I have a thing for sea otters. Location: Seattle Aquarium

Waking along the street, headed back home from the local coffee shop around the corner, La Crema - San Jose. 

I love how perfectly suited my house is for Autumn. Hard to take a single photo to capture all three stories. 

We have a budding maple tree in the front. It doesn't have the range of fall foliage colors I'd like, but at least I got to see some yellow. 

Tuesday, November 1, 2011

Fantasy is My Therapy

Something occurred to me a few days ago that when I fully grasped, hit me like a drug induced high. I got giddy, tense, and elated the way only real happiness can bring. What I realized was the awesome power I wielded as a storyteller—being my own storyteller. That no matter the happenings of the world around me, I could sink myself into a story, a fantasy, that would take me away for even a short reprieve. The most profound thing of it all was that the fantasy was just a daydream or a writing session away--and I can do with it anything that I wanted. I can always have my happy ending. I can always defeat the bad guys, rescue the prince (yes, you read that right) and eat a tub of ice cream, guilt-free.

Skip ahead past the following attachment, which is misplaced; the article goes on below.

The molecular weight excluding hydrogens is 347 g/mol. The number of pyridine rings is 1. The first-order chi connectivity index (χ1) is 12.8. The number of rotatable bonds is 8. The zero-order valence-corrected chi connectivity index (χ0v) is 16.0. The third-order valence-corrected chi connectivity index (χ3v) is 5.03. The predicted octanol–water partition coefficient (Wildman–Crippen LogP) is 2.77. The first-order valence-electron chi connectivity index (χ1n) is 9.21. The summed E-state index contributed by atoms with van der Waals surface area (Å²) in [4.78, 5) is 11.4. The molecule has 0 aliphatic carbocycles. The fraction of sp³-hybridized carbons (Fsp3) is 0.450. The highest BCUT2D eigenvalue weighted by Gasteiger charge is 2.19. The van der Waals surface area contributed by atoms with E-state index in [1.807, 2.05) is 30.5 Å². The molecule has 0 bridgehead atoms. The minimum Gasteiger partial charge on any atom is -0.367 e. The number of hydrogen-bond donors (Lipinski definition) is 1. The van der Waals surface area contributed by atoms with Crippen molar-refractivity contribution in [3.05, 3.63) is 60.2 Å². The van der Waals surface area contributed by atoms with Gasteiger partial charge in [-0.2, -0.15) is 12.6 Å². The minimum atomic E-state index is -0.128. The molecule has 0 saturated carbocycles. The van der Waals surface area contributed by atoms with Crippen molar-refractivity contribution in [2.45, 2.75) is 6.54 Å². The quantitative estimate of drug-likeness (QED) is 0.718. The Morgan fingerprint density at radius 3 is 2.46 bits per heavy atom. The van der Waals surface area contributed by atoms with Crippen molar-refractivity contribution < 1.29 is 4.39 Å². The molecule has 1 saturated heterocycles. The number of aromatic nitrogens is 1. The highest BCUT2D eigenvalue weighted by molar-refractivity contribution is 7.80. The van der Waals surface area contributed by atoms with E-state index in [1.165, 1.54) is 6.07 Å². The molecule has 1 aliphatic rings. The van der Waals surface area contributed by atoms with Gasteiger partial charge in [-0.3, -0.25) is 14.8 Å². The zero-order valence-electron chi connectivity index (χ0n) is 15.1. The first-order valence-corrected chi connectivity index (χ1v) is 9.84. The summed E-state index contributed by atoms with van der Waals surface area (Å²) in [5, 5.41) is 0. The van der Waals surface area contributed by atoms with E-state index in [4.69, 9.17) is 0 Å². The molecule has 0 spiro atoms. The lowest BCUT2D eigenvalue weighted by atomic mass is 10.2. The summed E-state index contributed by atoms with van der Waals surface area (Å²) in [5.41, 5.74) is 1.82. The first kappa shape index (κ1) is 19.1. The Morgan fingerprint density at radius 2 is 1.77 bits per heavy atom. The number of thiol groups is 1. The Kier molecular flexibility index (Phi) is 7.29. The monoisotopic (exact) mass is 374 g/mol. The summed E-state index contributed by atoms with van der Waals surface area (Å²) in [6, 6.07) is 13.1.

Movie-goers, anime-lovers, and readers of all kinds feel this same sense of escape. Afterall, it’s why we do it/love it.

So here I am, currently obsessed in the new world of my making. Super-stoked. The last couple of days feel like a blur from the madness of my creative energy. My next work is titled From the Ashes (YA, Fantasy). It’s going to be one helluva ride. After my Writer’s Group reviews the preface and first chapter, I’ll post here for your reading pleasure.

Anyway, happy fantasizing guys…

BTW, it’s officially NaNoWriMo (National Novel Writing Month)!! Hooray! Are you game to write your novel in a month? I’m stocking up on my coffee.

Here's me and a few of my coworkers dressed up for Halloween in the office. Yes...I was a vampire...No glitter necessary. But fangs, hell yes.

Friday, October 21, 2011

My Job is an Adventure: Seattle, Washington